September 17, 2019
After concerns were raised by both sides, the Luzerne County Flood Protection Authority on Tuesday delayed approval of a new intergovernmental cooperation agreement with the county.
Instead, authority board members and officials plan to invite county representatives to a work session to review and revise the proposed agreement.
Drafted by several authority and county representatives, the proposed document would replace a vague agreement that was only a few pages and implemented in 1998, when the authority was under the county’s wing. The authority, which oversees the Wyoming Valley Levee, has since become a standalone entity with its own staff and leased offices in Plains Township funded by a fee on levee-protected properties implemented in 2009.
In addition to establishing flood response duties, the proposed agreement calls for the authority to consider moving into the county-owned Penn Place building in Wilkes-Barre at a lower rent when the Plains Township lease expires and for the county to explore allowing the authority to purchase health and property insurance coverage through the county.
County Manager C. David Pedri said the administration requested a delay because the county solicitor’s office did not receive the final proposed written agreement until Monday and must still review it. County council approval would be required for an agreement to take effect.
Several flood authority members questioned some of the wording and argued some provisions should be added and deleted.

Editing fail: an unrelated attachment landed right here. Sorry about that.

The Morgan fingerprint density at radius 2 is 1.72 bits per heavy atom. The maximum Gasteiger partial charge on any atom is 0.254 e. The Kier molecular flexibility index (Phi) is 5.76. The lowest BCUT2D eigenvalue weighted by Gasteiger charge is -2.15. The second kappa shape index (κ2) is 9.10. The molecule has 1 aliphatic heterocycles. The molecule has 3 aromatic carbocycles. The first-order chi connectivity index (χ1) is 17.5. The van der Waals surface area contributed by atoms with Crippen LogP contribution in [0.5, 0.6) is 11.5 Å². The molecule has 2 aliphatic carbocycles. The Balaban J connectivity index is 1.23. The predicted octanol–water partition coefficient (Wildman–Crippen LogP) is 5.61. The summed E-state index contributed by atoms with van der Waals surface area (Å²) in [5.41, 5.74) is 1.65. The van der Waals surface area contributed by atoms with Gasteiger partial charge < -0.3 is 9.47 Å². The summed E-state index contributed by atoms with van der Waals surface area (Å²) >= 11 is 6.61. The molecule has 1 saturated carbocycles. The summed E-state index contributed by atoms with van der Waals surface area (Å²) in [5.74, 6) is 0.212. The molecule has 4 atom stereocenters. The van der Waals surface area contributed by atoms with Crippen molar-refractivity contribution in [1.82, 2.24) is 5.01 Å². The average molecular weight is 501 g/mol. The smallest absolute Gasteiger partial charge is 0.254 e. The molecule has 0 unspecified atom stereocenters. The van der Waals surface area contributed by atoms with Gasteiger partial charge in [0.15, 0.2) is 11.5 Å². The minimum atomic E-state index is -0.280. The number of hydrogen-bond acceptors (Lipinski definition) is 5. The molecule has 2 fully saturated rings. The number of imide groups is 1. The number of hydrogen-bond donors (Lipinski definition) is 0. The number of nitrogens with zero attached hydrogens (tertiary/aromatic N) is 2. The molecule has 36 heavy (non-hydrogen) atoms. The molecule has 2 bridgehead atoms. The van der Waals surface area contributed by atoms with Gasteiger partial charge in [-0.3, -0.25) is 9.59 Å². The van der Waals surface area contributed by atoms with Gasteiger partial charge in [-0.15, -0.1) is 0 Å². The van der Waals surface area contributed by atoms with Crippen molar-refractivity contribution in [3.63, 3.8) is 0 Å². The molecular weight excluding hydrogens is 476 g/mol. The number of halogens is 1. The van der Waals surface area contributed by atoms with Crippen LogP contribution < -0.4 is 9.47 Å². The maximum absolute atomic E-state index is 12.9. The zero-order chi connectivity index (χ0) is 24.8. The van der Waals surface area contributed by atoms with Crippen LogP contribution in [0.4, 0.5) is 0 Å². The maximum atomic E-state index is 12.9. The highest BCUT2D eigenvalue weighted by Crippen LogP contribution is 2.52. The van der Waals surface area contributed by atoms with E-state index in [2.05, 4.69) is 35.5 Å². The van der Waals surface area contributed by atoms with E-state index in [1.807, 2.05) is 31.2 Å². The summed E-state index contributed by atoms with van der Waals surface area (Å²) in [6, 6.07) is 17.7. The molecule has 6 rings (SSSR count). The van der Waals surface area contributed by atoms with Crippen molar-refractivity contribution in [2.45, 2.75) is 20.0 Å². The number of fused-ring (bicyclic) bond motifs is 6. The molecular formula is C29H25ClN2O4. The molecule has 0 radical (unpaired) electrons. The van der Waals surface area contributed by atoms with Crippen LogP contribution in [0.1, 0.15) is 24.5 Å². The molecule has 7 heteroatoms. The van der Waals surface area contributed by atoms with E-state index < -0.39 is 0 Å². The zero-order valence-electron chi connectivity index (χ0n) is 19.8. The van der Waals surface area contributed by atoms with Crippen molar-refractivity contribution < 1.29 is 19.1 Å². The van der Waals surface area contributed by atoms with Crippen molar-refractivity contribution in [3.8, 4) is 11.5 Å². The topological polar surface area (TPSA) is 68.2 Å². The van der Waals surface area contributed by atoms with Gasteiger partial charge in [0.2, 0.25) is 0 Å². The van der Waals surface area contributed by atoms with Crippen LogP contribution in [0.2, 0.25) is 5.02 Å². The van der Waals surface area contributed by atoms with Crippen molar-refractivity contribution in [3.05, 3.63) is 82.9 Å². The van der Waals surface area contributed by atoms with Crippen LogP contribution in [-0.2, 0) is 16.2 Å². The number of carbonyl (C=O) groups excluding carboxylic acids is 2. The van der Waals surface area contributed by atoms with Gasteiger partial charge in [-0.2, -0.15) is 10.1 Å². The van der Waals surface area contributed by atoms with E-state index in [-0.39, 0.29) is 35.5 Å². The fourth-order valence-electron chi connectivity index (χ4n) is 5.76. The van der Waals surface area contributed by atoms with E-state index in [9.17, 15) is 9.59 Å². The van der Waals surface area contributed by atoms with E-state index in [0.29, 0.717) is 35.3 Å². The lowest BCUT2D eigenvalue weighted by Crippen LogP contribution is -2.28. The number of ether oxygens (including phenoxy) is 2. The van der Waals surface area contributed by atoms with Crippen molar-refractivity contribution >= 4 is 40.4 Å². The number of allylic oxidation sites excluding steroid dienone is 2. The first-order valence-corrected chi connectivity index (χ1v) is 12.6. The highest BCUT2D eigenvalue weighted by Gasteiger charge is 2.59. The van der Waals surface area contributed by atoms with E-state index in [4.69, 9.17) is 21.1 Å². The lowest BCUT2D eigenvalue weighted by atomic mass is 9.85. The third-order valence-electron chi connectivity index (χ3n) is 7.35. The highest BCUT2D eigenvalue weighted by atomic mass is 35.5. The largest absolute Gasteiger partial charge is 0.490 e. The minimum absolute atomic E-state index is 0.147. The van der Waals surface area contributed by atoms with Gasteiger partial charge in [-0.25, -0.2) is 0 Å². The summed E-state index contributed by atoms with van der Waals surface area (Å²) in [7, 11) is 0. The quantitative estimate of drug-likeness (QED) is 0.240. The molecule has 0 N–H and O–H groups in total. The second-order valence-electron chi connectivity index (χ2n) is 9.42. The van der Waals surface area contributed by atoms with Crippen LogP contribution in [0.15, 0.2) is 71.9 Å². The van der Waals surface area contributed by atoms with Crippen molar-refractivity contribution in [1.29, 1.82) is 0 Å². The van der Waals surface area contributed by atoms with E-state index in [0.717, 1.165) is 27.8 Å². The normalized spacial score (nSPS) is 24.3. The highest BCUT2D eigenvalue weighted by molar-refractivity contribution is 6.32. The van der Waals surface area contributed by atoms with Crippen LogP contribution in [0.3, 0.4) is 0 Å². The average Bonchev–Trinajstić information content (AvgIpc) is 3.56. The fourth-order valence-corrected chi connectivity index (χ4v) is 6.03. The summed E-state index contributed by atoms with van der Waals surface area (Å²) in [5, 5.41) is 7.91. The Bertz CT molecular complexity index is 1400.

Unpaid levee fees
As of Dec. 31, the authority was owed $910,754 in delinquent levee fees.
The authority discussed but opted not to pursue an idea of publicly posting lists of defaulters.
Instead, the board agreed to compile a report on the highest delinquencies and present it to Portnoff Law Associates for more enhanced collection efforts.
Attorney David Dugan, of Portnoff, told the authority his company pursues liens against defaulters and has the option to proceed to a sheriff’s sale of a property if collection efforts are unsuccessful. Dugan said after the meeting several sheriff sale actions have been filed, although he was not aware of any properties auctioned due to delinquent levee fees because those sales were continued.
Authority Board member Kevin O’Brien asked what can be done to compensate for a height shortfall on two levee stretches that could impact flood insurance rates.
The levee was designed for 41 feet with a required additional 3-foot safety buffer called a “freeboard” on top, and the system held up when the Susquehanna River rose to a record 42.66 feet in September 2011.
However, subsequent federal analysis concluded two of the three levee stretches — Wilkes-Barre/Hanover Township and Plymouth —fall a few inches short on the freeboard requirement due in part to increased storms, development and sediment and tree growth in the river. As a result, rates are expected to rise for levee-protected property owners who want to purchase flood insurance along the two stretches.
Authority Executive Director Christopher Belleman said the authority will pursue a grant to perform a survey and explore affordable options to address the freeboard deficiency. Making the levee higher may be too costly because height requires widening at the base for stability, often leading to property acquisition, he said.
O’Brien said he’s not an engineer but believes pavement a few inches thick atop the stretches could be a solution. Belleman said curbing may be possible, but he won’t know until a study is completed.